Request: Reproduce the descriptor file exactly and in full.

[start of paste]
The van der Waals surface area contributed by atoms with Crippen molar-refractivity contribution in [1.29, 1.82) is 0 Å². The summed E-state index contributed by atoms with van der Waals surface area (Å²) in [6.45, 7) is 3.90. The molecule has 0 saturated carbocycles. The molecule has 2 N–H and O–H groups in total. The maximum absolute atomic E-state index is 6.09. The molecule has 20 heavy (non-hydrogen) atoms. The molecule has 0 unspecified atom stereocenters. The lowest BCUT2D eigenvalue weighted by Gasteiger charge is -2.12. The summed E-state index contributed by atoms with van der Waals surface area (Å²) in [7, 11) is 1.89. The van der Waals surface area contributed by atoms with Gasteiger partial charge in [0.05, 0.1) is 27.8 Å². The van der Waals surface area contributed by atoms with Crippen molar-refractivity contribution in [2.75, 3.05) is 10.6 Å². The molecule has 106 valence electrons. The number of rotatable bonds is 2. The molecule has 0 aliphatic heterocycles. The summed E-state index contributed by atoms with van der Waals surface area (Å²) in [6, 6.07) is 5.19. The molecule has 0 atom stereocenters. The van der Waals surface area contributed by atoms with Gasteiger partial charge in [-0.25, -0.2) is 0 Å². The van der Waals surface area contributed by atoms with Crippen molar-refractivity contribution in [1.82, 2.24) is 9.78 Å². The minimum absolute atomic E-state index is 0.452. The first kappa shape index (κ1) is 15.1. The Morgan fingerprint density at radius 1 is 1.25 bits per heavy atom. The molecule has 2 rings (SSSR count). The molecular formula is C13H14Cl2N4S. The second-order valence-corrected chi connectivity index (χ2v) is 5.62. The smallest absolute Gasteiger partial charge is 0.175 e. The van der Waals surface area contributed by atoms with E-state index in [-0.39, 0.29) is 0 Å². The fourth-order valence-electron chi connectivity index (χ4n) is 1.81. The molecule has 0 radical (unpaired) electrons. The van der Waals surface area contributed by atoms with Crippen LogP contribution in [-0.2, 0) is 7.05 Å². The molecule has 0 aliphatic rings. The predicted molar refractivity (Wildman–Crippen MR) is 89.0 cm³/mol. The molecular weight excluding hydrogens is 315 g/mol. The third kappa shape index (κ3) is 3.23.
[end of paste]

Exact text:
The van der Waals surface area contributed by atoms with Crippen molar-refractivity contribution in [1.29, 1.82) is 0 Å². The summed E-state index contributed by atoms with van der Waals surface area (Å²) in [6.45, 7) is 3.90. The molecule has 0 saturated carbocycles. The molecule has 2 N–H and O–H groups in total. The maximum absolute atomic E-state index is 6.09. The molecule has 20 heavy (non-hydrogen) atoms. The molecule has 0 unspecified atom stereocenters. The lowest BCUT2D eigenvalue weighted by Gasteiger charge is -2.12. The summed E-state index contributed by atoms with van der Waals surface area (Å²) in [7, 11) is 1.89. The van der Waals surface area contributed by atoms with Gasteiger partial charge in [0.05, 0.1) is 27.8 Å². The van der Waals surface area contributed by atoms with Crippen molar-refractivity contribution in [2.75, 3.05) is 10.6 Å². The molecule has 106 valence electrons. The number of rotatable bonds is 2. The molecule has 0 aliphatic heterocycles. The summed E-state index contributed by atoms with van der Waals surface area (Å²) in [6, 6.07) is 5.19. The molecule has 0 atom stereocenters. The van der Waals surface area contributed by atoms with Gasteiger partial charge in [-0.25, -0.2) is 0 Å². The van der Waals surface area contributed by atoms with Crippen molar-refractivity contribution in [1.82, 2.24) is 9.78 Å². The minimum absolute atomic E-state index is 0.452. The first kappa shape index (κ1) is 15.1. The Morgan fingerprint density at radius 1 is 1.25 bits per heavy atom. The molecule has 2 rings (SSSR count). The molecular formula is C13H14Cl2N4S. The second-order valence-corrected chi connectivity index (χ2v) is 5.62. The smallest absolute Gasteiger partial charge is 0.175 e. The van der Waals surface area contributed by atoms with E-state index in [-0.39, 0.29) is 0 Å². The fourth-order valence-electron chi connectivity index (χ4n) is 1.81. The molecule has 0 radical (unpaired) electrons. The van der Waals surface area contributed by atoms with Crippen LogP contribution in [-0.2, 0) is 7.05 Å². The molecule has 0 aliphatic rings. The predicted molar refractivity (Wildman–Crippen MR) is 89.0 cm³/mol. The molecular weight excluding hydrogens is 315 g/mol. The third kappa shape index (κ3) is 3.23.